When I started pondering the name I came across, Treebeard, I thought of all the similarities between Treebeard and XML / XSLT. Here are a few:
What are the minimum system requirements?
Any computer with a GUI interface and the ability to run JRE 1.4 or higher should be fine. If you don't know what that means, and you are running windows, whatever you have is fine. Just make sure to download the JRE (Java Runtime Environment) version 1.4 or higher from Sun.
Are there yearly maintenance or support fees?
No. Treebeard is open source and Free. There are no fees of any kind to use the software. If you find Treebeard useful, it would be nice of you to donate or sponsor the project, but that is voluntary. Support is on a "when I can" basis - unless you've donated - then it's "when I can" double plus.
Can Treebeard support network file paths?
Treebeard supports HTTP and HTTPS protocols as well as normal file system browsing type file opening - meaning that NFS mounts should be fine. On windows the \\server\file.xml path specification is not supported. If you require access windows network files, you can map a drive - see the windows documentation if you do not know how to do that.
Does it support both DTD and Schema validation?
Treebeard only supports DTD validation at present. Treebeard's main goal is to allow it use any transformer or parser that conforms to TrAX and JAXP respectively. At present I do not know of a standard way to implement Schema validation (like TrAX or JAXP). Please let me know if there is one. However, it is important to note Treebeard is not an XML editor by nature it is an XSLT editor.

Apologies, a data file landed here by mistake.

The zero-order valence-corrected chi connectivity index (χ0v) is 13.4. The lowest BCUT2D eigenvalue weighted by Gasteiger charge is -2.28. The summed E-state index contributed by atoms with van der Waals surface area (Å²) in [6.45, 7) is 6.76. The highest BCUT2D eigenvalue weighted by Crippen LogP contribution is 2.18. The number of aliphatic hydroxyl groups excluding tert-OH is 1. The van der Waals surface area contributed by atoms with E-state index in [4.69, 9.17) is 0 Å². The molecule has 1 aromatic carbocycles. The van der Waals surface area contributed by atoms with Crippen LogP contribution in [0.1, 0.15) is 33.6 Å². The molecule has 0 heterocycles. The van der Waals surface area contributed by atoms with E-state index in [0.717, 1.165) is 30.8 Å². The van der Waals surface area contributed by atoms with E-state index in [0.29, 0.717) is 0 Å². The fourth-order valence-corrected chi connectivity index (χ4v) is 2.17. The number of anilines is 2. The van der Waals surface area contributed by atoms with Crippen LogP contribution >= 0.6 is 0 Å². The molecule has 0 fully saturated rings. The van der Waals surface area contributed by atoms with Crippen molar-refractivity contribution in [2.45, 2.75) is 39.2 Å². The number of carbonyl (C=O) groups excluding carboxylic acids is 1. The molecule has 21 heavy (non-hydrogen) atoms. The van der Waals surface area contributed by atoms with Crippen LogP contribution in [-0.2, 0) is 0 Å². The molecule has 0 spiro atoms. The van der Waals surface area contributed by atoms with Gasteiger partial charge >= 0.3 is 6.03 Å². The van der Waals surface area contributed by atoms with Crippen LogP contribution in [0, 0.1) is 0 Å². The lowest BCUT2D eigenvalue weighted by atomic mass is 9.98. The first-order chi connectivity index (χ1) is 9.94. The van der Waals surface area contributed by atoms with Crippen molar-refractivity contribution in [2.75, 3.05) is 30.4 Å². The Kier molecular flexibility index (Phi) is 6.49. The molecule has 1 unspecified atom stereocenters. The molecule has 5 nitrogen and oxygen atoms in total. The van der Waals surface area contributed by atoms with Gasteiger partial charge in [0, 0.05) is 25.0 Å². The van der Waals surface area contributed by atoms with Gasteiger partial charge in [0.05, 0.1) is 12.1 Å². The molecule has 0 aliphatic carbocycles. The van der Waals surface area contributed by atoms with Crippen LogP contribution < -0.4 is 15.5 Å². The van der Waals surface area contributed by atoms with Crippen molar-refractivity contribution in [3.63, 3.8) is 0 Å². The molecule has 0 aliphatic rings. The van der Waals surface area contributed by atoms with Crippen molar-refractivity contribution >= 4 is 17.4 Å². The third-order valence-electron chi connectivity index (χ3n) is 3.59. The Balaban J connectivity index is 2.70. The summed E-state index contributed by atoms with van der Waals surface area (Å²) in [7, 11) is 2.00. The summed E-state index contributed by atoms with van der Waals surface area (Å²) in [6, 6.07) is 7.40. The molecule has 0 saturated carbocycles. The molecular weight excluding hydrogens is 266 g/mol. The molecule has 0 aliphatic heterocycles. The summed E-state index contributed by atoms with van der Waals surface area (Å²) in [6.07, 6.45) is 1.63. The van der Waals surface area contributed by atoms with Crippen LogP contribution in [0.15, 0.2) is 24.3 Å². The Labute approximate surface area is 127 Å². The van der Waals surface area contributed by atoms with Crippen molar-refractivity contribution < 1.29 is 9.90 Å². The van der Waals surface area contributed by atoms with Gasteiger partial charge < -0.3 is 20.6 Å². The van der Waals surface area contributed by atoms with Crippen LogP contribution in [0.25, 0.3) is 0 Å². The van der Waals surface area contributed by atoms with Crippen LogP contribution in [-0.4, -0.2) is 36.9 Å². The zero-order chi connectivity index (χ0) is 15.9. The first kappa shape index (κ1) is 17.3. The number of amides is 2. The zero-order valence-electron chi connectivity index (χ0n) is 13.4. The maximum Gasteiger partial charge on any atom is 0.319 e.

Can it open an unmarked file and then specify DTD or Schema?
Yes. Treebeard can open any kind of text file - well formed XML or an INI file. What you do with it after that is up to you.
Does it support macros?
No, Treebeard does not support macros.
Can you run Treebeard as an Applet or use the Web Start thing?
Where did cfx_treebeard go?
In an effort to eat on a regular basis I am now selling cfx_treebeard. It is still (and always will be) under the GPL license so if you are using it fear not. You do not have to send me money if you are using the tag, and if you have it, you own it. I am not going to act like the little SCO wankers - give stuff away then demand it back; however, you're on your own with support unless you want to buy it.
When the transformer reports an error with a line number, how does one find the line number in the XSLT window?
If you right click in the XSLT (or Ctrl+g) there is a "Go to line..." dialog. Enter in the line number, click "OK", and the editor will go to that line.